We Need a Single Payer, Doctor/Patient Health Care System to achieve “Health Care for All”

We Need a Single Payer, Doctor/Patient Health Care System to achieve “Health Care for All”

Rose Roach, Field Director of the California School Employees Association (CSEA), spoke on single payer to the Progressive Caucus of the California Democratic Party at the Annual Convention in Los Angeles on April 17, 2010.

Roach’s union, the CSEA, represents 230,000 school support staff throughout the state and is affiliated directly with the National AFL-CIO. Clyde Rivers represents the union on the AFL-CIO Executive Council.

Roach’s ten minute healthcare report can be viewed on video here:


The text appears below.

We note that while Roach, speaking to a California audience, concludes her speech with a focus on state single payer, the national single payer movement is alive and growing. We urge locals, CLC’s and state federations who have not done so to endorse the national single payer legislation–HR 676 and to pick up the fight to put all our unions into motion to build a winning movement. Single payer is now AFL-CIO policy since the September 2009 convention. If you are taking action, tell us about it and we’ll spread your news. If you need help or a speaker, just let us know.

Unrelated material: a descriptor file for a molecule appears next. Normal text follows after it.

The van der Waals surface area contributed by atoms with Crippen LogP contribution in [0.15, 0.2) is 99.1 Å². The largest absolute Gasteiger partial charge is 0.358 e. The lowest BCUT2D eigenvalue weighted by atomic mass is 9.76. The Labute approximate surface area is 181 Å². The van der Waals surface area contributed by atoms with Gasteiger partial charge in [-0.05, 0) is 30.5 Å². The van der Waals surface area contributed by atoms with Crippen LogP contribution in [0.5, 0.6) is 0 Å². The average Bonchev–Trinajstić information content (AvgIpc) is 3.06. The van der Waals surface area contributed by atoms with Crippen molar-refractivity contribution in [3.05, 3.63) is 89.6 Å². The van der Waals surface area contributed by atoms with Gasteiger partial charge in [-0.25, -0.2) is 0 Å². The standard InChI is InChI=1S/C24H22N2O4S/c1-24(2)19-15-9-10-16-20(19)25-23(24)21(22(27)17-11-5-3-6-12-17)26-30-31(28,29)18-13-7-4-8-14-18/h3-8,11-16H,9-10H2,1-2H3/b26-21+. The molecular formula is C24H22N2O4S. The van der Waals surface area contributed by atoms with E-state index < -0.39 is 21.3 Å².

Progressive Caucus Health Care Report April 17, 2010 Presented by Rose Roach, Chair, Progressive Caucus Healthcare Committee Good afternoon Progressives, I’m here today, as the Chair of the Progressive Caucus’ Health Care Committee, to provide some Progressive perspective on the national health insurance reform legislation and present a plan for achieving what everyone in this room knows is the only real way to reform our cruel and fragmented health care system and that is by implementing a single-payer, doctor/patient, improved and expanded Medicare for All system. The CA Democratic Platform on health care reform, thanks to many of the folks in this room tonight, is clear and unambiguous. It states, “California Democrats believe that health care is a right, not a privilege. The CDP recognizes the health and well-being of Californians cannot continue to be based on arbitrary private and public financial decisions and therefore advocates legislation to create and implement a publicly funded (single-payer), privately delivered, fiscally tractable, affordable, comprehensive, secure, high-quality, efficient, and sustainable health care for all Californians.” Now I don’t know if you all know this or not, but for those of us who believe, as Dr. Martin Luther King believed, that social movements cannot compromise, we are being referred to as “purity trolls” because we stand on our principle that as long as you keep the profit driven health care system in place you will never be able to provide health care to everyone who needs it, when they need it. Since I believe I am in a room filled with “purity trolls” I want to present to you our mascot – he’ll stay right here during my remarks to remind us of our commitment to single payer. I know there are some here today who feel strongly about the Patient Protection and Affordable Care Act just signed into law by President Obama. Those of us in the single payer movement know you ultimately want what we want which is truly universal care and hopefully we can continue to work together to achieve that goal. But here in this room today, I am speaking to Progressive friends and my remarks, as cliché as it may sound, will speak truth to power because there is still much work to do on health care reform. So, it’s been an interesting year hasn’t it? Around this time last year we were watching with baited breath as the President and Congress began the task of debating and drafting health care reform legislation. But baited breath quickly turned into holding our breath as it became abundantly clear that the debate, and even the drafting of the bills, would be controlled not by what we needed or wanted, but by what the health care industrial complex needed and wanted as they spent a record $266.8 million making sure nothing got into the bill that would seriously threaten their profits. Single payer wasn’t even allowed in the room let alone at the table. We came to a fork in the road in this country and unfortunately the path that was chosen is one that says here in the United States of America, health care will be provided by a market based system that treats health care as a consumable good, which it is not. There is no choice between health and illness and no one, no one, should profit from another person’s suffering. We didn’t reform health care financing - we only expanded and further entrenched our dysfunctional system. The bill does provide some positives including the $12.5 billion funding expansion for community health centers, doubling their current patient volume, thanks to Senator Bernie Sanders from Vermont. The legislation reduces, but does not eliminate, the "donut-hole" gap in prescription drug coverage for Medicare enrollees. Dependent children will now be able to remain covered by their parent’s insurance plan until age 26 and insurance companies are prohibited from excluding children with pre-existing conditions from plan coverage. Lifetime maximums are gone. On the other hand, although there were attempts to fix insurance abuse, it seems every fix had a poison pill added by the insurance industry. A good example is no more denials for pre-existing illnesses of adults. The poison pill is that the industry can charge people who do not meet their “wellness guidelines” double what they charge others. And, if you are older, they can charge triple. So, while you cannot be denied insurance, the question is will you be able to afford it? We also got expansion of coverage. The largest source of expansion is Medicaid – 16 million more people will be covered. But states are already stretched thin trying to pay for Medicaid resulting in more cuts to services and lowered payments to doctors. The federal government provides financial assistance for states but that ends in 2016. The other expansion of coverage depends on people buying insurance. For many the penalty in increased taxes will be more affordable than health insurance. And businesses will find that it is much cheaper to pay a small fine than to provide insurance. So even with some constructive changes, the new law does not include significant regulatory control of private insurance premiums nor does it eliminate the anti-trust law that allows the industry to run amok. The bill does require that 75 to 85 percent of premium dollars must be spent on health care but in case you didn’t know, here in CA, state law already requires that HMO’s commit 85 percent of their premium dollars to be spent on health care. How’s that been working for you folks in an HMO? Have you seen your premium costs, co-pays and deductibles remain flat, without increases or with very small increases over the last decade? Of course not – the industry is very clever and they’ve already figured out how to skirt this requirement – they simply change the name of an administrative function to make it sound as though it’s connected to “care” and it gets moved on the books to the 85 percent column. And can someone please tell me why 15 to 25 percent of the premium is considered to be a reasonable share for the private insurers to consume for profit, exorbitant CEO salaries and administrative waste? That money should be going to care – period. I also wonder why we’re using a market model that for the last 50 years has clearly demonstrated complete ineffectiveness in controlling costs when we know for a fact that what we need in health financing is a global budget – everybody in, nobody out – it’s the only way to provide stability in costs. And on top of all that, in order to pay for this reform, public hospitals that treat the uninsured will have their federal funding cut by $36 billion and eight years from now, union health plans and other job-based health insurance will be hit with a 40% excise tax. I don’t see how this reform does not get us closer to single payer my friends. I agree with what former Labor Secretary Robert Reich wrote following the vote "don't believe anyone who says Obama's healthcare legislation marks a swing of the pendulum back toward the Great Society and the New Deal. Obama's health bill is a very conservative piece of legislation, building on a Republican (a private market approach) rather than a New Deal foundation. The New Deal foundation would have offered Medicare to all Americans or, at the very least, featured a public insurance option." On the federal level we must now turn our attention to the “state innovation” section of the bill which says states cannot request a waiver to set up a different plan until 2017. There is no wiggle room, no opt-out language. It’s a clear mandate that exchanges be established in every state by 2014. States are required to spend the time, money and resources to set up and operate the insurance exchange. A single payer type plan or an exchange with or without a public option, are not allowed. We must ensure that our Progressive partners in Congress bring forth and/or support an amendment that removes the 2017 date allowing states to “innovate” that provides waivers from any federal barriers, including ERISA. Congress also needs to make sure that states enacting a single payer or other noninsurance market exchange system will have access to the set-up, grants and subsidies for premiums that states with insurance exchanges will receive. We must be allowed here in CA to lead the way as we did with Social Security and provide cost effective, evidence based medical care for all Californians. And we do that by building a movement around Senate Bill 810 authored by Senator Mark Leno. SB 810 has passed the Senate and is currently awaiting a hearing, most likely in mid-May, in the Assembly Health committee. Let’s put it on the Governor’s desk again this fall, even though we know full well that he’ll veto it, but let’s use it as an opportunity to educate and organize and then let’s elect a Governor who will sign the bill in 2011. Now here’s what we need to do. We get every Democratic Central Committee in the state to pass a resolution in support of SB 810. We get every Democratic Club in the state to pass a resolution in support of SB 810. We figure out the cost savings for every public employer; county, city, school district, and we get every one of those public entities to pass a resolution in support of SB 810. Want to increase education funding? Pass SB 810. Want to shore up our needed social safety net programs? Pass SB 810. Want to ensure we have the firefighters and police officers needed to protect us? Pass SB 810. Want to help businesses become more competitive in a global market? Pass SB 810. We partner with our allies in the OneCare Campaign. We continue to hold educational forums all across the state because we know that once we talk straight talk to people, no spin or angles, we win. When someone in the room cries out “its socialism – a government takeover!” Tell them so is Medicare and everybody loves it. We socialize education, highways, police and fire services and the military, and we need to add one more to the list – health care. When someone raises their hand and says “It’s bad for the insurance industry, they’re one sixth of the economy.” You say, yes, but it’s great for almost all other businesses, large and small because less money spent on health insurance makes American products more competitive. When you hear “why should I pay for the people who are too lazy to work or pay for their own health insurance?” You tell them that keeping the work force healthy means fewer sick days, greater productivity, higher earnings and increased profits. And when you get told that “it will limit patient choice, benefits and send death squads to kill grandma!” you can simply tell them “a ha, just like Medicare does so let’s extend this deeply beloved plan to everyone. There’s one more important component to the plan – we have to make sure, as the 2010 elections are upon us, that we know where the candidates stand on SB 810 – they will be voting on the bill and we have to be secure in knowing that vote will be a solid yes. Be diligent. Who has endorsed their candidacy? If the CA Medical Association, CMA, who is strongly opposed to SB 810, has endorsed a candidate, your antennae should immediately go up. We have to shore up our SB 810 supporters in both houses and help educate our Gubernatorial candidate about the benefits of a single payer health care system in CA and get this thing done. I want to close by quoting the late, great Progressive Senator from my home state of MN, Senator Paul Wellstone. Senator Wellstone said, “We act with political purpose. We do not create the winds and the tides, the conditions that give rise to great social movements. So it is important to achieve power in other ways. And in a representative democracy, it matters whom we elect to office and hold accountable for public policy. Those who eschew electoral politics marginalize themselves. … No, politics is not about money or power games, or winning for the sake of winning. Politics is about the improvement of people’s lives, lessening human suffering, advancing the cause of peace and justice in our country and in the world.” Let’s not rest until the cause of peace and justice in our country and world has indeed been advanced - let’s not rest until we have a single payer health care system ensuring finally, that we have health care justice for all. Thank you. Rose Roach